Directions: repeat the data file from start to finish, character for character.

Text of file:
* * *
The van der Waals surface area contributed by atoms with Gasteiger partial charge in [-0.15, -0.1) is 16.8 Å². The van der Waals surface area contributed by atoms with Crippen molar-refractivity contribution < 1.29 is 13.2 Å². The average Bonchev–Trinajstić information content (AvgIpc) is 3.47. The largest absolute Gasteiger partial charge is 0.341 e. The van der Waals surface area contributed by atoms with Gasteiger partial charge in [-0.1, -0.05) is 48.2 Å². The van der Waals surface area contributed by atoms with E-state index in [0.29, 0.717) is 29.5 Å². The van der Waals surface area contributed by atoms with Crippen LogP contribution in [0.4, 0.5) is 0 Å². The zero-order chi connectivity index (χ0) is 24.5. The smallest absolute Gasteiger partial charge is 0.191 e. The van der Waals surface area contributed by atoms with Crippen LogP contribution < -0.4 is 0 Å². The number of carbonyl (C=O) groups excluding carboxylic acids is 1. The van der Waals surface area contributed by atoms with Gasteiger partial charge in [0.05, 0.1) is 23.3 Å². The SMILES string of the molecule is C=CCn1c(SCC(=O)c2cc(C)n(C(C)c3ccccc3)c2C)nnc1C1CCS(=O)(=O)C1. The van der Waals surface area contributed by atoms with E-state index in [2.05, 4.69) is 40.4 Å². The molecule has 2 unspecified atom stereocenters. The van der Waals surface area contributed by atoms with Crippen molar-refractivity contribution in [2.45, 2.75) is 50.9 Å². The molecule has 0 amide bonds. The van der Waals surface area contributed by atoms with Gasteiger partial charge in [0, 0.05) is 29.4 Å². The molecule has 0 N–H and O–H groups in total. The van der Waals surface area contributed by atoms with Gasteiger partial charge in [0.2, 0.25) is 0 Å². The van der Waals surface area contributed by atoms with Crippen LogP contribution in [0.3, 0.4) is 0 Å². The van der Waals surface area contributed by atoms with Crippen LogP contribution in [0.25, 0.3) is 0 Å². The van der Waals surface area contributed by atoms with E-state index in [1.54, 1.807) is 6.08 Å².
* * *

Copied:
The van der Waals surface area contributed by atoms with Gasteiger partial charge in [-0.15, -0.1) is 16.8 Å². The van der Waals surface area contributed by atoms with Crippen molar-refractivity contribution < 1.29 is 13.2 Å². The average Bonchev–Trinajstić information content (AvgIpc) is 3.47. The largest absolute Gasteiger partial charge is 0.341 e. The van der Waals surface area contributed by atoms with Gasteiger partial charge in [-0.1, -0.05) is 48.2 Å². The van der Waals surface area contributed by atoms with E-state index in [0.29, 0.717) is 29.5 Å². The van der Waals surface area contributed by atoms with Crippen LogP contribution in [0.4, 0.5) is 0 Å². The zero-order chi connectivity index (χ0) is 24.5. The smallest absolute Gasteiger partial charge is 0.191 e. The van der Waals surface area contributed by atoms with Crippen LogP contribution < -0.4 is 0 Å². The number of carbonyl (C=O) groups excluding carboxylic acids is 1. The van der Waals surface area contributed by atoms with Gasteiger partial charge in [0.05, 0.1) is 23.3 Å². The SMILES string of the molecule is C=CCn1c(SCC(=O)c2cc(C)n(C(C)c3ccccc3)c2C)nnc1C1CCS(=O)(=O)C1. The van der Waals surface area contributed by atoms with E-state index in [2.05, 4.69) is 40.4 Å². The molecule has 2 unspecified atom stereocenters. The van der Waals surface area contributed by atoms with Crippen molar-refractivity contribution in [2.45, 2.75) is 50.9 Å². The molecule has 0 amide bonds. The van der Waals surface area contributed by atoms with Gasteiger partial charge in [0, 0.05) is 29.4 Å². The molecule has 0 N–H and O–H groups in total. The van der Waals surface area contributed by atoms with Gasteiger partial charge in [0.2, 0.25) is 0 Å². The van der Waals surface area contributed by atoms with Crippen LogP contribution in [0.3, 0.4) is 0 Å². The van der Waals surface area contributed by atoms with Crippen LogP contribution in [0.25, 0.3) is 0 Å². The van der Waals surface area contributed by atoms with E-state index in [1.54, 1.807) is 6.08 Å².